Peter Östman (Christian Democrats) raised more than a few eyebrows during a question-time debate in the Finnish Parliament on Thursday.
Östman enquired about the position of the government on the recent decision by US President Donald Trump to recognise Jerusalem as the capital of Israel and re-locate the US Embassy in Israel from Tel Aviv to Jerusalem.
“How has the Finnish government prepared for this change in circumstances? Would it be possible to think that Finland could comply with the decision?” he asked.
Östman argued that Jerusalem was declared as the capital of Israel “as early as 3,000 years ago” and that Arabs have “21 states with their capitals, natural resources and oil in the region, whereas Jews only have one state, the land area of which is equal to one per cent of the Arab states”.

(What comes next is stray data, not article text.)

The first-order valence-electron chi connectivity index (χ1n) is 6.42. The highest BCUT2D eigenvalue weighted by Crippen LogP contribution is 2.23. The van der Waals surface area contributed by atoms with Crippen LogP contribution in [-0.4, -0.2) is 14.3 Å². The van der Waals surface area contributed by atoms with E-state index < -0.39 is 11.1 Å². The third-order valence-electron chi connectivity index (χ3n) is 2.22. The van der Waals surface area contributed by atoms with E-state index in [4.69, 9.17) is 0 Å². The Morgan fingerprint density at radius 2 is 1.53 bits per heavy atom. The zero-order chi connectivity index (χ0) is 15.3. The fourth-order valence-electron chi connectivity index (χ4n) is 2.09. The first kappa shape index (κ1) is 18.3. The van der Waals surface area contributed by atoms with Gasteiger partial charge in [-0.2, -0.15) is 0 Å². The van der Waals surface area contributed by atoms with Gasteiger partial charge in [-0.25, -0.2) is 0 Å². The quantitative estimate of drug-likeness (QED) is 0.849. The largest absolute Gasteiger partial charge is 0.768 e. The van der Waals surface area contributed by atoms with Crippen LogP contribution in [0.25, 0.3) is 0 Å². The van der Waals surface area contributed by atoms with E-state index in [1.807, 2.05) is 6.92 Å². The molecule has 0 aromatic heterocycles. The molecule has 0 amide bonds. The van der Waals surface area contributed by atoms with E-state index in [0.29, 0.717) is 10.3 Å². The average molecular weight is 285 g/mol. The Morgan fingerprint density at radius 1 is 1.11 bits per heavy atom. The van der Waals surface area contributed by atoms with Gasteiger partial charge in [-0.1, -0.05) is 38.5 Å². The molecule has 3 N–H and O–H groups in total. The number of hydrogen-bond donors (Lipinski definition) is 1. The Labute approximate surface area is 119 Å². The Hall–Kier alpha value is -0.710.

Prime Minister Juha Sipilä (Centre) responded to the enquiry by asserting that the government has not re-considered its position on the issue and will continue to insist on a two-state solution to the long-running conflict between Israel and Palestine.
His assessment was echoed later by Timo Soini (BR), the Minister for Foreign Affairs.
“Jerusalem’s status as the capital of Israel and Palestine can be solved only as part of a peace [agreement]. A two-state solution is the only realistic option,” he tweeted while attending the 24th Ministerial Council of the Organization for Security and Co-operation in Europe (OSCE) in Vienna, Austria, on Thursday.
The UN Security Council in 1980 issued a resolution stating that it will not recognise Jerusalem as the capital of Israel and called upon its member states to re-locate their diplomatic missions from the city.
Aleksi Teivainen – HT
Photo: Vesa Moilanen – Lehtikuva
Source: Uusi Suomi